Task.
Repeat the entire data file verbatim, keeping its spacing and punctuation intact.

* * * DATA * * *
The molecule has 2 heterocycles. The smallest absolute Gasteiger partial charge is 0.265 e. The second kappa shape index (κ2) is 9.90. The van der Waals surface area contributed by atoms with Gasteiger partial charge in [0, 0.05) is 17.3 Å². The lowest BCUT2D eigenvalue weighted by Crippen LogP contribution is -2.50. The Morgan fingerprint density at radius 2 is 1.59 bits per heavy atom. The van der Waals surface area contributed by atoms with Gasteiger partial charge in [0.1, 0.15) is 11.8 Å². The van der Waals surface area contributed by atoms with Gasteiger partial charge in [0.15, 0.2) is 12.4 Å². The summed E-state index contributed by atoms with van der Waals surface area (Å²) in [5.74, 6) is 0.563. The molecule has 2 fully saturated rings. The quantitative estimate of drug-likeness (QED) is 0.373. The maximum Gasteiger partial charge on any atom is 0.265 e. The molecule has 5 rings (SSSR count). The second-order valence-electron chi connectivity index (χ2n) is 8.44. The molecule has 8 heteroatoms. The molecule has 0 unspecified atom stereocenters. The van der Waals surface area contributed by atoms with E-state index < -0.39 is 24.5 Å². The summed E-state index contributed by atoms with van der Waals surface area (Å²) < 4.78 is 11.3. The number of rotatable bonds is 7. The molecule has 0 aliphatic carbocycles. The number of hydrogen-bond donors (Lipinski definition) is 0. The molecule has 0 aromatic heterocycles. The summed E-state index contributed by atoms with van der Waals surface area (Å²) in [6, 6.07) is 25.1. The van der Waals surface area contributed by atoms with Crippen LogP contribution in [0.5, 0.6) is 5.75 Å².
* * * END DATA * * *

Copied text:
The molecule has 2 heterocycles. The smallest absolute Gasteiger partial charge is 0.265 e. The second kappa shape index (κ2) is 9.90. The van der Waals surface area contributed by atoms with Gasteiger partial charge in [0, 0.05) is 17.3 Å². The lowest BCUT2D eigenvalue weighted by Crippen LogP contribution is -2.50. The Morgan fingerprint density at radius 2 is 1.59 bits per heavy atom. The van der Waals surface area contributed by atoms with Gasteiger partial charge in [0.1, 0.15) is 11.8 Å². The van der Waals surface area contributed by atoms with Gasteiger partial charge in [0.15, 0.2) is 12.4 Å². The summed E-state index contributed by atoms with van der Waals surface area (Å²) in [5.74, 6) is 0.563. The molecule has 2 fully saturated rings. The quantitative estimate of drug-likeness (QED) is 0.373. The maximum Gasteiger partial charge on any atom is 0.265 e. The molecule has 5 rings (SSSR count). The second-order valence-electron chi connectivity index (χ2n) is 8.44. The molecule has 8 heteroatoms. The molecule has 0 unspecified atom stereocenters. The van der Waals surface area contributed by atoms with E-state index < -0.39 is 24.5 Å². The summed E-state index contributed by atoms with van der Waals surface area (Å²) < 4.78 is 11.3. The number of rotatable bonds is 7. The molecule has 0 aliphatic carbocycles. The number of hydrogen-bond donors (Lipinski definition) is 0. The molecule has 0 aromatic heterocycles. The summed E-state index contributed by atoms with van der Waals surface area (Å²) in [6, 6.07) is 25.1. The van der Waals surface area contributed by atoms with Crippen LogP contribution in [0.5, 0.6) is 5.75 Å².